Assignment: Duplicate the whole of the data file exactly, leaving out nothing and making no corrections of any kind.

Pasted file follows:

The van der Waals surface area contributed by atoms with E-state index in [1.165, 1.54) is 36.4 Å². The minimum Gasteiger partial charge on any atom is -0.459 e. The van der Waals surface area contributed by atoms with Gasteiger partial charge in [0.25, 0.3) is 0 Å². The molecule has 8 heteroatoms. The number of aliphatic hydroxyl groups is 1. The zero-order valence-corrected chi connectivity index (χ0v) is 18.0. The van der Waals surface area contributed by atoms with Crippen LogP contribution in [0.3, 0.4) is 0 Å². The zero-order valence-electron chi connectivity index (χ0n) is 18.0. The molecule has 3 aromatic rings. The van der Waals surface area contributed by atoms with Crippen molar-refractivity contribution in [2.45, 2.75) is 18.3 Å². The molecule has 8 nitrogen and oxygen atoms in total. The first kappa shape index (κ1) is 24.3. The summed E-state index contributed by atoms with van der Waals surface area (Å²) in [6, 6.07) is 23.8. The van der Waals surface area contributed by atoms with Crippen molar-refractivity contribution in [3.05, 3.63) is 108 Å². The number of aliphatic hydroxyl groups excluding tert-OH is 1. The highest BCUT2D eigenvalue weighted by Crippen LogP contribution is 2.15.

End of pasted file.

The van der Waals surface area contributed by atoms with E-state index in [1.165, 1.54) is 36.4 Å². The minimum Gasteiger partial charge on any atom is -0.459 e. The van der Waals surface area contributed by atoms with Gasteiger partial charge in [0.25, 0.3) is 0 Å². The molecule has 8 heteroatoms. The number of aliphatic hydroxyl groups is 1. The zero-order valence-corrected chi connectivity index (χ0v) is 18.0. The van der Waals surface area contributed by atoms with Crippen LogP contribution in [0.3, 0.4) is 0 Å². The zero-order valence-electron chi connectivity index (χ0n) is 18.0. The molecule has 3 aromatic rings. The van der Waals surface area contributed by atoms with Crippen molar-refractivity contribution in [2.45, 2.75) is 18.3 Å². The molecule has 8 nitrogen and oxygen atoms in total. The first kappa shape index (κ1) is 24.3. The summed E-state index contributed by atoms with van der Waals surface area (Å²) in [6, 6.07) is 23.8. The van der Waals surface area contributed by atoms with Crippen molar-refractivity contribution in [3.05, 3.63) is 108 Å². The number of aliphatic hydroxyl groups excluding tert-OH is 1. The highest BCUT2D eigenvalue weighted by Crippen LogP contribution is 2.15.